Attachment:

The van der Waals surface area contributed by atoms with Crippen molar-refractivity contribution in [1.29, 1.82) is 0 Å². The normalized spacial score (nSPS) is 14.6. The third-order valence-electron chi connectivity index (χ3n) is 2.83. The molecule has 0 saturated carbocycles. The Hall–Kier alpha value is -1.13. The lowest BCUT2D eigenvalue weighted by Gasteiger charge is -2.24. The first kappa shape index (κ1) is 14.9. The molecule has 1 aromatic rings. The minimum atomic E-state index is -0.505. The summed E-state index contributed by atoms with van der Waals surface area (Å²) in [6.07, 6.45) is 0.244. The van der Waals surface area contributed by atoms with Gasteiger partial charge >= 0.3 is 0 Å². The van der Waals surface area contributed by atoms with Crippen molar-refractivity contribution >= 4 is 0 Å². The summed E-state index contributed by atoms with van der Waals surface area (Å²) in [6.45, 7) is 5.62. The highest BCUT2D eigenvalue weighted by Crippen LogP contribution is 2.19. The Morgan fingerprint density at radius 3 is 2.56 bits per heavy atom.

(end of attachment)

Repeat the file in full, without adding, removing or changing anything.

The van der Waals surface area contributed by atoms with Crippen molar-refractivity contribution in [1.29, 1.82) is 0 Å². The normalized spacial score (nSPS) is 14.6. The third-order valence-electron chi connectivity index (χ3n) is 2.83. The molecule has 0 saturated carbocycles. The Hall–Kier alpha value is -1.13. The lowest BCUT2D eigenvalue weighted by Gasteiger charge is -2.24. The first kappa shape index (κ1) is 14.9. The molecule has 1 aromatic rings. The minimum atomic E-state index is -0.505. The summed E-state index contributed by atoms with van der Waals surface area (Å²) in [6.07, 6.45) is 0.244. The van der Waals surface area contributed by atoms with Gasteiger partial charge >= 0.3 is 0 Å². The van der Waals surface area contributed by atoms with Crippen molar-refractivity contribution >= 4 is 0 Å². The summed E-state index contributed by atoms with van der Waals surface area (Å²) in [6.45, 7) is 5.62. The highest BCUT2D eigenvalue weighted by Crippen LogP contribution is 2.19. The Morgan fingerprint density at radius 3 is 2.56 bits per heavy atom.